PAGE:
UCLA researchers in the Department of Chemistry and Biochemistry have developed a new low-temperature semiconductor fabrication method to integrate delicate and disparate materials too sensitive for high-temperature integration.
The ability to integrate or join two different materials is fundamental for most modern electronics as well as devices for optoelectronic applications. Most modern methods rely upon physical vapor deposition and chemical epitaxial growth that rely on specific one-to-one chemical bonds and typically require the materials to have similar lattice properties and electronic properties. Materials whose lattice properties are dissimilar cannot be combined using epitaxial growth methods without experiencing severe defects. Materials with largely differing properties can be combined using vapor deposition due to its flexibility with a wide range of material types and lattice structures. However, due to the high energy vaporization, the resulting combination commonly suffers from deposition defects and disorders that adversely affect its electrical properties. A new method is needed that can combine dissimilar materials without the need of high-temperature processes that are commonly the root of surface degradation and undesirable electrical properties.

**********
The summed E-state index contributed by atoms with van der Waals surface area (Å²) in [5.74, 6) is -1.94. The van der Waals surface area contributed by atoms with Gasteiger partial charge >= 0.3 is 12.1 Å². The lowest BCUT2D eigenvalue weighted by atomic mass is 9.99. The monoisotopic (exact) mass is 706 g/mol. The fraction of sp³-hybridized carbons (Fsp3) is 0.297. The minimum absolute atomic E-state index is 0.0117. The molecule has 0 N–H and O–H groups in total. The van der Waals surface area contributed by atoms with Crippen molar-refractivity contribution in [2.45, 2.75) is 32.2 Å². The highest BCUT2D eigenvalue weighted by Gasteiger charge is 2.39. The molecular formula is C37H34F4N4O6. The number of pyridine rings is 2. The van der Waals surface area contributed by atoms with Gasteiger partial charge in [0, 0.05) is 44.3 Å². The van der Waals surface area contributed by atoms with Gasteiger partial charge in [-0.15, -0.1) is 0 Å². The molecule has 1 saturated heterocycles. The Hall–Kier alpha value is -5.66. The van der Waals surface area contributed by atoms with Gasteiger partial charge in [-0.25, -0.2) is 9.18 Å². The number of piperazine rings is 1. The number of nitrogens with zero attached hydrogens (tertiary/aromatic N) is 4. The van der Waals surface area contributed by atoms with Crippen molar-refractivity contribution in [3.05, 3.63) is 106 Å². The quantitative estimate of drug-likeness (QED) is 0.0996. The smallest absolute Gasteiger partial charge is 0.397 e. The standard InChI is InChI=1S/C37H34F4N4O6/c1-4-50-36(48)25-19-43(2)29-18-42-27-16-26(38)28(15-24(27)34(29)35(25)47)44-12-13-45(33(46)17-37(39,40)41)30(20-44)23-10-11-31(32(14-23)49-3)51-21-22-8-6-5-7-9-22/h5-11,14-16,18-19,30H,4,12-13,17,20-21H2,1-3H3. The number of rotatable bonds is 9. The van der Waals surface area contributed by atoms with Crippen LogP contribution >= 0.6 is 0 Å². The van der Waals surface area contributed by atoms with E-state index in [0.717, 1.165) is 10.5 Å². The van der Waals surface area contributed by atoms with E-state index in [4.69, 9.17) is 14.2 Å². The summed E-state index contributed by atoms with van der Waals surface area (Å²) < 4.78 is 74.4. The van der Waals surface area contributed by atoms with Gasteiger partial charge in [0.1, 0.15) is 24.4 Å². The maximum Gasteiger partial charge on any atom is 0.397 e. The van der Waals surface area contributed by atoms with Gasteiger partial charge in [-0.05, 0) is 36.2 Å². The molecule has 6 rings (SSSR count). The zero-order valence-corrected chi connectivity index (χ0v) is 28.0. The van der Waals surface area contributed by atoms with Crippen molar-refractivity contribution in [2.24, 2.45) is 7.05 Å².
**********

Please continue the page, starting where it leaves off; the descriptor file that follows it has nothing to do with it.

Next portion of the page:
UCLA researchers have developed a new metal integration approach that enables combining materials typically incompatible with the standard high-temperature methods. Now, delicate and disparate semiconductors such as carbon nanotubes, graphene, and organic thin films can be combined to create new functional interfaces and junctions with minimal defects, enabling new types of optoelectronic technologies and electronic technologies in general.
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